New Changes for Self Managed Superannuation Trustees

Peter Cramer

There have been a couple of changes made to responsibilities and obligations imposed on SMSF Trustees kicking off effectively 7th of August and these are now Law. Let’s have a look at them.

Trustees must consider insurance for Fund members as part of the Investment Strategy for an SMSF

I think this is a good concept and I have no problem with this being made a legal requirement. I believe the concept of insurance is an ongoing important aspect for every family to consider and is no less important for those with their own SMSF. There are a couple of tax issue that can come into play where insurance is held through a Superannuation Fund but generally this is not a big deal and generally speaking is a great idea!

Speaking of insurance, another tip I would give you is that you look at taking out a policy as early as possible, particularly when you are fit! The younger you are and the fitter you are the cheaper the insurance is and once you have it in place (and provided you keep paying the premiums) then as you get older, less fit and not so healthy, you will continue to retain your insurance and be covered when in fact you need it. I see too many situations where people leave the question of insurance far too late and when they go to apply they are either too ill, too unfit or have some injury so they can’t get the cover that they then desperately need. Don’t kid yourself, get your cover when you don’t think you need it so that you’ll have it when you do!

Assets inside a SMSF must be recorded at market value

No big deal here as we have always recorded the assets in a Superannuation Fund at market value and has always been regarded as “best practice”. It makes sense that they should be recorded at market value because many of the calculations do hinge upon the values of the assets anyway. So again, no problem with this change and it’s a sensible one.

There is a requirement to conduct a review of the Fund’s Investment Strategy on a regular basis

Again, this is common sense and again I don’t have a problem with this. One of the beauties of having your own SMSF is the total control Trustees have and they are of course making their investment decisions on an ongoing basis, a big advantage is that they are able to change their mind and take quick actions as they see fit whereas in a large Fund it can be a bit like trying to turn around a battleship, takes a lot of time to do anything major.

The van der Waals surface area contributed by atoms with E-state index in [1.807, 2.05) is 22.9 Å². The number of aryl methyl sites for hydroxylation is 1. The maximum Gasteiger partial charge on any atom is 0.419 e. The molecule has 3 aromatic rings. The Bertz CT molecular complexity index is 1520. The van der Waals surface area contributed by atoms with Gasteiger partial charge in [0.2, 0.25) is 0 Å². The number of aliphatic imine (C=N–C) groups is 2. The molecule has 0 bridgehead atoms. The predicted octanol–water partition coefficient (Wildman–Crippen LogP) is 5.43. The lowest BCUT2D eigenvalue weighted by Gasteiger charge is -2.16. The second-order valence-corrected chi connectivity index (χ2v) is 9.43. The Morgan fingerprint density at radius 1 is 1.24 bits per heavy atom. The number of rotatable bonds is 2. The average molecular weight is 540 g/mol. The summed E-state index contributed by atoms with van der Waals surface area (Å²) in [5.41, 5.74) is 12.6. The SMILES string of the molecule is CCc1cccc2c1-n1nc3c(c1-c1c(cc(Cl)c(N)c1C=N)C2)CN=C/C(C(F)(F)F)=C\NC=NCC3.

The other point of course in a SMSF is the Trustees are already aware of exactly what the assets of the Fund are so again no problem here. The only issue I see of significance is what levels of evidence the ATO will require to prove this is happening? It probably means that the Trustees are going to have to document evidence of their ongoing review in the form of a minute, this can be as simple as the Trustees scribbling down notes of their decisions from time to time. I think a formal minute at least once a year would be sufficient.

Speaking of asset management, this brings me to another philosophy of mine – I would encourage all people who wish to create wealth and be successful at it to keep a record of their own personal asset and debt summary and do so on a monthly basis.

I recommend that you set up something like an excel spreadsheet and list all your assets and debts down the page and then each month record the monthly asset and debt levels with subtotals and then over a period of time you can see how you are tracking.

Without doubt, those that do this regularly and properly have a far greater chance of achieving their goals then those that think about this on an annual basis or only hope and wish that they are creating wealth!

Going one step further, I recommend that you run some simple percentage calculations and equity calculations to provide a bit more meaningful information.

I am more than happy to email out a proforma of such a spreadsheet to get you going if you think it might help.

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